New Delhi: Inflation in India is spreading and the central bank could raise interest rates before its scheduled policy review late next month to tame high prices, a top government official said on Wednesday.
The government’s chief statistician Pronab Sen said core inflation “is now starting to get worrying,” with price pressures becoming more pervasive.
“We are seeing it (inflation) happen in non-agricultural products. That is one area of worry that has to be tackled,” he told reporters.
When asked whether the Reserve Bank of India (RBI) could opt for a rate hike before its 27 July review, Sen said the central bank could raise rates “any time.”
Speculation that the central bank would raise policy rates before its July review have been mounting after headline inflation rose to a higher-than-expected 10.16% in May, the highest rate in the G-20 group of leading economies.
Markets are divided over whether the central bank will move ahead of the review although most analysts surveyed by Reuters expect the RBI to wait until 27 July due to liquidity concerns.
The RBI has raised policy rates twice this year by a total of 50 basis points in March and April. Analysts in the Reuters poll expect the central bank to raise them by another 50 basis points by the end of the year.
The repo rate, at which it lends to banks, now stands at 5.25% and reverse repo rate, at which it absorbs excess cash from the banking system, is at 3.75%.
June inflation seen below 10%
Sen, who is scheduled to soon join the government’s influencial planning body as an adviser, said headline inflation could dip below 10% in June because of a weakening base effect.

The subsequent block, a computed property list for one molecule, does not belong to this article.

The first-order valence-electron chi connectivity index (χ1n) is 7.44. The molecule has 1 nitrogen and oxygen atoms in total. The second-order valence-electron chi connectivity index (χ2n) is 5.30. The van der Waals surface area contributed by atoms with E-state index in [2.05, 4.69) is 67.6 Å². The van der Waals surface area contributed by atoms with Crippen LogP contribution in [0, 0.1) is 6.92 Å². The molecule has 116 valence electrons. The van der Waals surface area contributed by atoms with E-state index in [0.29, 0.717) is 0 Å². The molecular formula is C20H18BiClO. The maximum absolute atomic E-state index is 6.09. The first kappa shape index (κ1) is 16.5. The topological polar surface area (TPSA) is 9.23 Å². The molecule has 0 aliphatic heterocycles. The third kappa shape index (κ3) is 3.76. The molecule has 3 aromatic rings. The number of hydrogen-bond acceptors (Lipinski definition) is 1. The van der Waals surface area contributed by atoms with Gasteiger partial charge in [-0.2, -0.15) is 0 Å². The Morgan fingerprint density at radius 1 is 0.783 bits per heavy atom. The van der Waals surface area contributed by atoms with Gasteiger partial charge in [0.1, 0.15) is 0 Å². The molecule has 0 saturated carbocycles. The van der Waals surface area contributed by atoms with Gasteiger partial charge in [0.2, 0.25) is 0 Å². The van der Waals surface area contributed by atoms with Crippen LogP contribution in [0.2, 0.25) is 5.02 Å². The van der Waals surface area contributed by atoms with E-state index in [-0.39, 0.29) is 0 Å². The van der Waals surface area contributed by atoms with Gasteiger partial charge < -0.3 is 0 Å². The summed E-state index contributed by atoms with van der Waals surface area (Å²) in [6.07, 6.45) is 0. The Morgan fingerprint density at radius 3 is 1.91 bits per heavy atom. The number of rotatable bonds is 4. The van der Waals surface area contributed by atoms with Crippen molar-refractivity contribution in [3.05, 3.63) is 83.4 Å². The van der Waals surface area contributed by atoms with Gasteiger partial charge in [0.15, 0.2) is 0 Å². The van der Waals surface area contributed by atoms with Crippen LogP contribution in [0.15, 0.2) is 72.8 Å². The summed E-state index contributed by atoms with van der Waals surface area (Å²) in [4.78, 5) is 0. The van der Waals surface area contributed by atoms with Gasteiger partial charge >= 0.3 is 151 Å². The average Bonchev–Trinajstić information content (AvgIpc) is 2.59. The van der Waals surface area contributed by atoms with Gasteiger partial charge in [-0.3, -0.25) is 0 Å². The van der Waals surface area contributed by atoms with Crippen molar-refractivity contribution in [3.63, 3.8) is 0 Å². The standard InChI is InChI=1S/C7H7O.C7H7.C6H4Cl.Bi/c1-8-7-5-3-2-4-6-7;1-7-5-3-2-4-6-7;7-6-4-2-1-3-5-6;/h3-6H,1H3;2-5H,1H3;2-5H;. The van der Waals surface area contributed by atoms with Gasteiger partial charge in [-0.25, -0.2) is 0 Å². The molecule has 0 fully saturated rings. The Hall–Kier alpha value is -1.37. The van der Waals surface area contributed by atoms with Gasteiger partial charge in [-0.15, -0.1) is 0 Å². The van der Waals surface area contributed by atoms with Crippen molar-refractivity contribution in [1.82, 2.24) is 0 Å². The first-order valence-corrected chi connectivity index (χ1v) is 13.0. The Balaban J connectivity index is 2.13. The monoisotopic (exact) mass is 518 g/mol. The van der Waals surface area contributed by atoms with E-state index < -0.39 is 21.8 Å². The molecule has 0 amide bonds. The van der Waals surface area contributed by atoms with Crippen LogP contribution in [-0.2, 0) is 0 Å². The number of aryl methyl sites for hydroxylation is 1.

Markets showed little reaction to his remarks on Wednesday.
“There was no reaction, the market is probably getting used to too much of statements these days,” said a trader in Mumbai.
Finance minister Pranab Mukherjee told Reuters Television in Washington on Tuesday he was concerned about double digit inflation but believes it can be tamed by a strong harvest and increased output of key food items..
Policymakers have consistently missed their own predictions on headline inflation. The central bank had predicted 8.5% inflation for March, which then turned out to be more than 11%.
High prices have emerged as a policy headache for Prime Minister Manmohan Singh’s government in a country with hundreds of millions of poor, and may have dampened a drive for economic reforms such as hiking retail fuel prices.
Mukherjee told Reuters Television the central bank was prepared to act to control inflation “as and when considered necessary.”
He added that headline inflation can fall to a rate of about 4.5% to 5% by the end of the current fiscal year in March 2011 on increased food supplies such as sugar and oilseeds after monsoon rains.